His eyes searched hers for a moment, as if he were considering what to say.
And I sit there. Shift in my chair. Read them again. Sit there. Until the humor of it dawns on me: He's pausing . . . while I consider what he's going to say.
It struck me as so funny that I laughed out loud--and immediately Tweeted it. (This is what people must do when they work alongside only fictional people.) Characters staring at each other on the page, considering what to say. Hilarious. Profound.
Someone Tweeted back: "I'll never read those words the same way again."
Which, of course proved I'd written a cliche. But it also made me think that there are plenty of writers who do the same thing: wait for the words to come. Leave our characters mute in mid-sentence--stalled before a kiss--while we . . . consider our words . . . that will become their words.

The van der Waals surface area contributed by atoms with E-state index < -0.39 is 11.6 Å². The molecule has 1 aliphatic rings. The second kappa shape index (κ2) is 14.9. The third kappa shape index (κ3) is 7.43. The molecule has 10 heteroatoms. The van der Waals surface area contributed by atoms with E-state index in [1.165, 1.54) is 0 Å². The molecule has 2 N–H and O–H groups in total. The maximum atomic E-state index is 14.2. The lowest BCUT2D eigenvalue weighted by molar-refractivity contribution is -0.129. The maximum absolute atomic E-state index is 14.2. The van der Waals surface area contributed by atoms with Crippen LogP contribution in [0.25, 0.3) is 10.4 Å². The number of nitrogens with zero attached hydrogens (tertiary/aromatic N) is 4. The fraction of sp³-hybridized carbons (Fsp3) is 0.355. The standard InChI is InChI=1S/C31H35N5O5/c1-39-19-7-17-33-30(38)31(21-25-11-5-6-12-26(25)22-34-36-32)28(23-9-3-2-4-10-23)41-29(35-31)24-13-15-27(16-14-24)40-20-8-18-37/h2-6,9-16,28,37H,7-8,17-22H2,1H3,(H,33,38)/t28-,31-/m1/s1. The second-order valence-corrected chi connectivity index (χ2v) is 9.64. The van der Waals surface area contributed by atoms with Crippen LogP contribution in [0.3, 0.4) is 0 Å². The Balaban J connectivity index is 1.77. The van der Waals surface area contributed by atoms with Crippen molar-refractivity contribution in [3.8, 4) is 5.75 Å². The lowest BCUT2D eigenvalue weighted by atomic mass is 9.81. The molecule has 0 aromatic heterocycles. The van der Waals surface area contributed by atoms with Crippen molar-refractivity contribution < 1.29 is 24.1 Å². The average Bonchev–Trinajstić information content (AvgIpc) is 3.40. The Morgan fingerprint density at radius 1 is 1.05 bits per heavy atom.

And it made me wonder: Where (in what geographical location, what situation) do your best ideas, snappy comebacks, flashes of unexpected brilliance come? Shower? Dreams? While walking? Driving? Duct taping yourself to the desk chair, sweating it out? What works for you?
Do. Tell. I'd love to know.
Oh, and just in case you were wondering: our hero didn't say anything after all. Just kissed her. I guess he considered if he had to wait for me, it wasn't going to happen.